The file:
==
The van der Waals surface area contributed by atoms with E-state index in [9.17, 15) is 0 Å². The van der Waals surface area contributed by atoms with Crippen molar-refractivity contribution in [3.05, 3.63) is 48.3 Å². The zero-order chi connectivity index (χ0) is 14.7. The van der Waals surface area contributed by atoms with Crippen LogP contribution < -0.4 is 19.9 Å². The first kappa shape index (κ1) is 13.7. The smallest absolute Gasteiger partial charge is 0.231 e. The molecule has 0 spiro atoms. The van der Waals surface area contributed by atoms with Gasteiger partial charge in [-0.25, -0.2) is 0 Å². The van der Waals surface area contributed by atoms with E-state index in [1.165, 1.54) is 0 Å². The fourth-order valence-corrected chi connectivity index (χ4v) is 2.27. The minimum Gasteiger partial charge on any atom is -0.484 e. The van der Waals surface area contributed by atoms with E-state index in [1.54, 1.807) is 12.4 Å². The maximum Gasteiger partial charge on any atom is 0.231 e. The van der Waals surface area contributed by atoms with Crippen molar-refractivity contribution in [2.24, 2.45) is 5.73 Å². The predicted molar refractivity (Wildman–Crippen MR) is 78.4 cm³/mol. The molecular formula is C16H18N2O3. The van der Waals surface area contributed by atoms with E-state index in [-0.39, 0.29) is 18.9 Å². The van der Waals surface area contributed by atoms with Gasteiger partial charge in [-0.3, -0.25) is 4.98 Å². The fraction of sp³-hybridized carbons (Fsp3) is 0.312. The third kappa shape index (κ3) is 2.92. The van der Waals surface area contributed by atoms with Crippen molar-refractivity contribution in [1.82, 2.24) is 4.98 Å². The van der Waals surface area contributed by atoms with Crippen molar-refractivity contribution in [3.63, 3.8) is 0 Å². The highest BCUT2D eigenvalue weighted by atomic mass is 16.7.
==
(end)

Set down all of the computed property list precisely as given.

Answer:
The van der Waals surface area contributed by atoms with E-state index in [9.17, 15) is 0 Å². The van der Waals surface area contributed by atoms with Crippen molar-refractivity contribution in [3.05, 3.63) is 48.3 Å². The zero-order chi connectivity index (χ0) is 14.7. The van der Waals surface area contributed by atoms with Crippen LogP contribution < -0.4 is 19.9 Å². The first kappa shape index (κ1) is 13.7. The smallest absolute Gasteiger partial charge is 0.231 e. The molecule has 0 spiro atoms. The van der Waals surface area contributed by atoms with Gasteiger partial charge in [-0.25, -0.2) is 0 Å². The van der Waals surface area contributed by atoms with E-state index in [1.165, 1.54) is 0 Å². The fourth-order valence-corrected chi connectivity index (χ4v) is 2.27. The minimum Gasteiger partial charge on any atom is -0.484 e. The van der Waals surface area contributed by atoms with E-state index in [1.54, 1.807) is 12.4 Å². The maximum Gasteiger partial charge on any atom is 0.231 e. The van der Waals surface area contributed by atoms with Crippen molar-refractivity contribution in [2.24, 2.45) is 5.73 Å². The predicted molar refractivity (Wildman–Crippen MR) is 78.4 cm³/mol. The molecular formula is C16H18N2O3. The van der Waals surface area contributed by atoms with E-state index in [-0.39, 0.29) is 18.9 Å². The van der Waals surface area contributed by atoms with Gasteiger partial charge in [-0.3, -0.25) is 4.98 Å². The fraction of sp³-hybridized carbons (Fsp3) is 0.312. The third kappa shape index (κ3) is 2.92. The van der Waals surface area contributed by atoms with Crippen molar-refractivity contribution in [1.82, 2.24) is 4.98 Å². The van der Waals surface area contributed by atoms with Crippen molar-refractivity contribution in [3.63, 3.8) is 0 Å². The highest BCUT2D eigenvalue weighted by atomic mass is 16.7.